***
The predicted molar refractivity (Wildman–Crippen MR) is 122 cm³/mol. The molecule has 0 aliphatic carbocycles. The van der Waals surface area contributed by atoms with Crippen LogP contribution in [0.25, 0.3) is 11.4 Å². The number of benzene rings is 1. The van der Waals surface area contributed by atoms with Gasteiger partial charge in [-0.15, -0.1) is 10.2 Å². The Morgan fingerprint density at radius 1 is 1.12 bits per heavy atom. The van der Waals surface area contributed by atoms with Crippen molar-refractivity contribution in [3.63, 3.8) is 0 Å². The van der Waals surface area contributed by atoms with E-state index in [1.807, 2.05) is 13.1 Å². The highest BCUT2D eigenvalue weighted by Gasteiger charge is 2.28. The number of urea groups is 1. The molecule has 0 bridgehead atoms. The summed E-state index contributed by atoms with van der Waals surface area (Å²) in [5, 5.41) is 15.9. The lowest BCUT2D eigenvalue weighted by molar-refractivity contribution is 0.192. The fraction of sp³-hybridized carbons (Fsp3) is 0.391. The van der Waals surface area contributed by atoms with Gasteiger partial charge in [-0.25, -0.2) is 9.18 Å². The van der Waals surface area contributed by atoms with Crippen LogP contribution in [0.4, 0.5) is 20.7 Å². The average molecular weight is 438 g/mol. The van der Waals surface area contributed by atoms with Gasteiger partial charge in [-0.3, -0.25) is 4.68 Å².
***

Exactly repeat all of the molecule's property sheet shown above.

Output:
The predicted molar refractivity (Wildman–Crippen MR) is 122 cm³/mol. The molecule has 0 aliphatic carbocycles. The van der Waals surface area contributed by atoms with Crippen LogP contribution in [0.25, 0.3) is 11.4 Å². The number of benzene rings is 1. The van der Waals surface area contributed by atoms with Gasteiger partial charge in [-0.15, -0.1) is 10.2 Å². The Morgan fingerprint density at radius 1 is 1.12 bits per heavy atom. The van der Waals surface area contributed by atoms with Crippen molar-refractivity contribution in [3.63, 3.8) is 0 Å². The van der Waals surface area contributed by atoms with E-state index in [1.807, 2.05) is 13.1 Å². The highest BCUT2D eigenvalue weighted by Gasteiger charge is 2.28. The number of urea groups is 1. The molecule has 0 bridgehead atoms. The summed E-state index contributed by atoms with van der Waals surface area (Å²) in [5, 5.41) is 15.9. The lowest BCUT2D eigenvalue weighted by molar-refractivity contribution is 0.192. The fraction of sp³-hybridized carbons (Fsp3) is 0.391. The van der Waals surface area contributed by atoms with Gasteiger partial charge in [-0.25, -0.2) is 9.18 Å². The van der Waals surface area contributed by atoms with Crippen LogP contribution in [0.4, 0.5) is 20.7 Å². The average molecular weight is 438 g/mol. The van der Waals surface area contributed by atoms with Gasteiger partial charge in [-0.3, -0.25) is 4.68 Å².